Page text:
But wait, there’s more!

We’ll also include at no cost, a silver-tone alloyed engraving of our third President and principal author of the Declaration of Independence. In fact, we’ll include TWO free engravings and you only pay shipping and handling for each.

And the specials aren’t over yet!

Call in the next 30 minutes, ‘cause we can’t do this forever, and we’ll add two more clad engravings to your presidents collection Set. George Washington and Franklin D. Roosevelt, the first and 32nd presidents will become part of this previously unheard of superstar presidential engraved portraits series. Tell us to “double down” and we’ll send you TWO of each engraving FREE. You pay only separate shipping and handling.

Have your credit card or checking account number handy when you call and we’ll rush you your Free Superstar Presidents Engraved Collection, that’s EIGHT engraved portraits, and all you’ll pay is the nominal separate shipping and handling for each one.

Don’t Wait. CALL NOW!

Well, I didn’t wait. Of course I didn’t call either because my brain is not sludge and my logic is not “mush and such”. Even with shipping and handling fees of $2.25 per engraving, that’ll still cost you $18.00 for those “nominal” S/H fees, plus the original $10 for the first Lincoln. But before you get too excited over paying less than $30 for eight “collectible” engravings of four noteworthy presidents, you might want to know what you would have actually received.

In one envelope, you would have found two pennies, two nickels, two quarters and finally, two dimes. Loose change upon which you will find the engraved images of the coins respective presidents so honored. That’s right. For only $28, they would have sent you 82-cents in U.S. currency. A mere $27.18 overpayment of stuff you probably already have in your pocket or ashtray.

It is a marketing ploy that is once again raising its very ugly head. People are selling a lot of cheaply made but overpriced and useless crap, then offering to DOUBLE your order, for only the additional cost of “shipping and handling”. Too often, the stuff they’re selling costs less than the fee they’re charging for “processing”, which means even when they’re offering money-back guarantees (MINUS S/H), they still make money. And they must make more than enough money because they also have to pay for the advertising.

So here are my tips to avoid paying too much for those “free” things.

One. If you don’t really need one, you definitely don’t need two. I knew a guy who bought a pair of car seat covers with a sharp looking red dragon embroidered on it during one those buy one get one free sales. Problem was, he didn’t own bucket seats. He justified it by saying that the price would likely go up over time and when he did own a car with bucket seats he would save money by having bought them early. Problem was, by the time he finally bought a car with bucket seats he had outgrown his “red dragons are so cool” mindset. Making matters even more poignant, the price had actually gone down by the time he wanted to give them to someone else, and then couldn’t find them anyway.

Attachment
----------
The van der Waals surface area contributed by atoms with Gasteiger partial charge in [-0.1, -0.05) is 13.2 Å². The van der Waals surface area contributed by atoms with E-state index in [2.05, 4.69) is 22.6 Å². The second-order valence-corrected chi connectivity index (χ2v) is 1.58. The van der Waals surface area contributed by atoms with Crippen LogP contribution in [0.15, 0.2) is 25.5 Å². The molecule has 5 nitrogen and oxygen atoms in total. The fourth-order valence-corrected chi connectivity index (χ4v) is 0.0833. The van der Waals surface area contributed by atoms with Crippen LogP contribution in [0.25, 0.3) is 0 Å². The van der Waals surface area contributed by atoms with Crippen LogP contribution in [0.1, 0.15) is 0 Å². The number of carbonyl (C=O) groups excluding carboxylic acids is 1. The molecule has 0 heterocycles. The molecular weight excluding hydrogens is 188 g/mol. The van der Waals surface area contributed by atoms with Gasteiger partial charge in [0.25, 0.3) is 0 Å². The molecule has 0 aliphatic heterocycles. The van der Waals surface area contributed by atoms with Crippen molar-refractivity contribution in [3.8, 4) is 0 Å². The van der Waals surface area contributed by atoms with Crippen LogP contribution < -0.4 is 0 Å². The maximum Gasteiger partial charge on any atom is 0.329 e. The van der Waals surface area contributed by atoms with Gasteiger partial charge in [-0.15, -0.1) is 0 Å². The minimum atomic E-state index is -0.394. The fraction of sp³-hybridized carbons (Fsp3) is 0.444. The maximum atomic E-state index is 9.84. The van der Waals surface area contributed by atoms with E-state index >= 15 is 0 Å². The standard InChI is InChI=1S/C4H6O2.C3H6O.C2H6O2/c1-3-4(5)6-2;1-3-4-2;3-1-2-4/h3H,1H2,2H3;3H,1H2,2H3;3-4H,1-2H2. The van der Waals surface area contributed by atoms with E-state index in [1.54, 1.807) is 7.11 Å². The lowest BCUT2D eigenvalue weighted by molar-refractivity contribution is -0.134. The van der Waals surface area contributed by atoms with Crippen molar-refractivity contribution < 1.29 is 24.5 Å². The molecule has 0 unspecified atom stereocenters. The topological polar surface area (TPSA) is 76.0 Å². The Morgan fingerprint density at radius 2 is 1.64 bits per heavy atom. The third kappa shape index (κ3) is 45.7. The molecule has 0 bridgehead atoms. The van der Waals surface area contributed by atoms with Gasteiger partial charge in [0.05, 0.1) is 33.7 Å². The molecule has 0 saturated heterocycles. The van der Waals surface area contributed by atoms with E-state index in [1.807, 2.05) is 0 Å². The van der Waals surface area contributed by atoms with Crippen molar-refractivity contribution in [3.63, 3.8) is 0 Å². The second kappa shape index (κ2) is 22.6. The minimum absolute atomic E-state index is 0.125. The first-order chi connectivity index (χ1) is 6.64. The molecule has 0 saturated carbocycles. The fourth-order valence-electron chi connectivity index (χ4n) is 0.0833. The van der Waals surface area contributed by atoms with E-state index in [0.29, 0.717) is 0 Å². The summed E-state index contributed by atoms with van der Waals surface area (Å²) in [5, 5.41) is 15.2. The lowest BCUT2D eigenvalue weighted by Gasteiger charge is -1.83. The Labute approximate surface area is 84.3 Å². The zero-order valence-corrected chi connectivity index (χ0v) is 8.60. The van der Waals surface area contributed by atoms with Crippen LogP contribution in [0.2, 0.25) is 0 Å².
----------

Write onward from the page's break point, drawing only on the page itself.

Whether you get one or two, if you don’t use it, you didn’t need it. If you didn’t need it, you shouldn’t have bought it.

Two. Look a gift-horse in the mouth. The old saying is, “Never look a gift-horse in the mouth.” I say, just because it’s free, doesn’t mean you shouldn’t check it out. At a time when I thought I really needed a car, a generous acquaintance gave me an old Cadillac. I was thrilled with the opportunity to drive anywhere I wanted to go, instead of relying on public transportation, I happily accepted. Problem was, the cost to feed (gas and oil) and maintain the car, plus insurance, parking fees, etc. had never been considered and within the first month took a very huge chunk out of a very small budget. I had to “give it away” to someone else but a few months later because I just couldn’t afford it.

Whether it’s a gift-horse or an old Cadillac, there’s likely some costs to keep and maintain it. Never be afraid to check it out and then say, “Thanks, but no thanks.”

Three. If you really, really, really, really want it, wait a week or two before buying it. Chances are good that the manipulation of your emotions that triggered the impulse to own it, will likely pass within a short period of time. This seems especially true when confronted with “limited time offers” (which tend not to be all that limited).

Consider this tale of woe too often re-told. You buy that kitchen widget that will make oven cleaning seem like a wave of a magical wand, because you’re so tired of spending an hour every month or so cleaning your mess by hand and that infomercial “promised” an end to that “dirty, messy, back-breaking drudgery.” You send your hard-earned money. Six weeks later the widget arrives. Unfortunately, gone is the excitement you first felt. In its place: the realization that cleaning the oven isn’t all that hard or needed all that often. And that $39.95 widget that works like a magic wand (plus $8.95 shipping and handling)? Yea-a-a-h, not so much. And that 30-day money back guarantee (minus shipping and handling)? Yea-a-a-h, that passed two weeks ago.

Whether the advertising has convinced you, or you’ve convinced yourself, let your heightened emotions wane before you plunk down your cash or card. You’ll often discover that your wallet will remain fuller, the emptier you maintain your clutter closet.

If an advertiser is giving away something for nothing, look for the cost, the conditions, the strings or obligations. While it is possible to discover “free” stuff, even free stuff that you might actually want, need and use, be smart. Don’t get sucked into marketing’s maw of manipulated emotions (it’s true, I really like alliteration) and you can avoid joining the suckers chorus of “My Free Cost How Much?”